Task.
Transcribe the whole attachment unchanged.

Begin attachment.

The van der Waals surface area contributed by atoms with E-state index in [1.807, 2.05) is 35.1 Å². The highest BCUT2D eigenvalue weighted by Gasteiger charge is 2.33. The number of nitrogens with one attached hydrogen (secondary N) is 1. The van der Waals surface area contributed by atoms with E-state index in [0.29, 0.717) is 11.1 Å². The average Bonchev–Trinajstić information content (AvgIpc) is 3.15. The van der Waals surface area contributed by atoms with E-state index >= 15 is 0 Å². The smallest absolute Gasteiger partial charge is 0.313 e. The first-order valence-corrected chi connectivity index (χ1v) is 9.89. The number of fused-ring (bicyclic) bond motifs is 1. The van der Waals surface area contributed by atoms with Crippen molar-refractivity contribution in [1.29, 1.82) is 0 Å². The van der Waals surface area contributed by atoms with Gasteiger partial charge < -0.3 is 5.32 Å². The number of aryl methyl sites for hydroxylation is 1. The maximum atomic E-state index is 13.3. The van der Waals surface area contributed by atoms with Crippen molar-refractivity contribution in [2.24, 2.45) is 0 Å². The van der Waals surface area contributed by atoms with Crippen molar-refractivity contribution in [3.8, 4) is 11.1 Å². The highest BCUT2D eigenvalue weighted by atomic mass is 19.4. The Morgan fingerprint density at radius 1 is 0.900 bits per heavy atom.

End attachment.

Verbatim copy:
The van der Waals surface area contributed by atoms with E-state index in [1.807, 2.05) is 35.1 Å². The highest BCUT2D eigenvalue weighted by Gasteiger charge is 2.33. The number of nitrogens with one attached hydrogen (secondary N) is 1. The van der Waals surface area contributed by atoms with E-state index in [0.29, 0.717) is 11.1 Å². The average Bonchev–Trinajstić information content (AvgIpc) is 3.15. The van der Waals surface area contributed by atoms with E-state index >= 15 is 0 Å². The smallest absolute Gasteiger partial charge is 0.313 e. The first-order valence-corrected chi connectivity index (χ1v) is 9.89. The number of fused-ring (bicyclic) bond motifs is 1. The van der Waals surface area contributed by atoms with Crippen molar-refractivity contribution in [1.29, 1.82) is 0 Å². The van der Waals surface area contributed by atoms with Gasteiger partial charge < -0.3 is 5.32 Å². The number of aryl methyl sites for hydroxylation is 1. The maximum atomic E-state index is 13.3. The van der Waals surface area contributed by atoms with Crippen molar-refractivity contribution in [2.24, 2.45) is 0 Å². The van der Waals surface area contributed by atoms with Crippen molar-refractivity contribution in [3.8, 4) is 11.1 Å². The highest BCUT2D eigenvalue weighted by atomic mass is 19.4. The Morgan fingerprint density at radius 1 is 0.900 bits per heavy atom.